In short, when using a test environment, the code dictates the environment’s setup.
What Is a Staging Environment?
On the other side, we often find a staging environment.
A staging environment replicates the production environment that will host the live version of your application. It’s crucial that your staging environment is an exact replica of your production environment. Often, this can be achieved by having very detailed documentation. It should describe all the needs and correct configuration for your production environment.
While a test environment is focused on testing individual components, the staging environment is focused on testing the whole application. Basically, the staging environment is a safe playground in which you can test the whole application.
This makes a staging environment ideal for running end-to-end tests or performance testing. End-to-end tests confirm that the whole application works as expected by testing all the integrations.
Besides that, since the staging environment replicates the production environment. It’s a safe area for testing the limits of your environment and application by using performance testing.
In short, in a staging environment, you test the whole application under the real conditions it would experience in a production environment.
How to Organize Multiple Environments for Testing
The easiest way to manage your test environments is through automation. By having build and deployment automation in place, you can successfully manage environments.
Continuous integration (CI) tools like Jenkins are a great fit for this purpose. Jenkins is a free, open-source automation server written in Java and is one of the most popular CI tools in the software industry. The tool not only helps to automate this deployment process, but it also assists in running test suites.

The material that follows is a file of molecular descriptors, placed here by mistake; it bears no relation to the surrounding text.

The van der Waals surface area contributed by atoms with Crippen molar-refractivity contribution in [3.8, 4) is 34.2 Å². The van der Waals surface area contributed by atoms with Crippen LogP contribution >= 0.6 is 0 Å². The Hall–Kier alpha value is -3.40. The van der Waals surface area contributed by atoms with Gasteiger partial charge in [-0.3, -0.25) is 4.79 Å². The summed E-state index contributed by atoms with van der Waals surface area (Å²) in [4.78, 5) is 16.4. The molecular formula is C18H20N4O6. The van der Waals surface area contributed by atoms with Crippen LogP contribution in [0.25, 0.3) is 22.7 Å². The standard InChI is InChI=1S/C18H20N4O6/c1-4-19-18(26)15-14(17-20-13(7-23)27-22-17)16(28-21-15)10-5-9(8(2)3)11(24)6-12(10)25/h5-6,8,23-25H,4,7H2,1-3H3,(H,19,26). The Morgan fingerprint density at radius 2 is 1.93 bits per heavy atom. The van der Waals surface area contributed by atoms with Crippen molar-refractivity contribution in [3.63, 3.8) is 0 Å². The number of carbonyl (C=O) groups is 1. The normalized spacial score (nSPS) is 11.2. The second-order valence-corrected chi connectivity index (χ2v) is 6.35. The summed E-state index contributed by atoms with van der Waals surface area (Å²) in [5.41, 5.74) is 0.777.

Another approach for managing your test environments is to have detailed documentation that describes, for example, how to create an exact replica of your production environment. However, this more manual approach is prone to human mistakes.
Let’s learn how we can add automation to our test environments.
How to Add Automation to a Test Environment
According to Israel Colomer, who talks about managing test environments on DZone, the best way to simplify the process of creating identical environments is by using Docker.
Colomer says: “One of the key benefits of Docker is the reproducibility of environments. This means that all environments created with the same configuration will behave the same way, no matter where they are created, no matter how many times they are recreated.”
And to take this a step further, Docker Compose allows you to spin up multiple Docker containers at once. For example, Compose allows you to spin up your database, application, and caching service all at once with a simple deployment script.
I agree with Colomer that Docker is a great way of managing your test environments. In the end, reproducibility is one of the key benefits of using Docker. Currently, this is the most simple way to achieve automation and solve the struggles associated with configuring test environments.
Wrapping Up Test Environments
The main thing you should remember is that there is definitely a need for having both test and staging environments. A test environment is dictated by the component you want to test. Alternatively, the staging environment focuses on providing an exact replica of your production environment.
Many companies have experienced difficulties in setting up and managing test environments. At the time of writing, the best way to automate this process is by implementing a deployment pipeline using a continuous integration (CI) tool like Jenkins.
Moreover, Docker goes in hand-in-hand with CI tools to help automate the creation of test environments. Docker is an ideal solution as it allows the testing engineer to spin up identical environments each time.
And if you want to learn more about automating your test environments, check out this resource on automated testing solutions.
This post was written by Michiel Mulders. Michiel is a passionate blockchain developer who loves writing technical content. Besides that, he loves learning about marketing, UX psychology, and entrepreneurship. When he’s not writing, he’s probably enjoying a Belgian beer!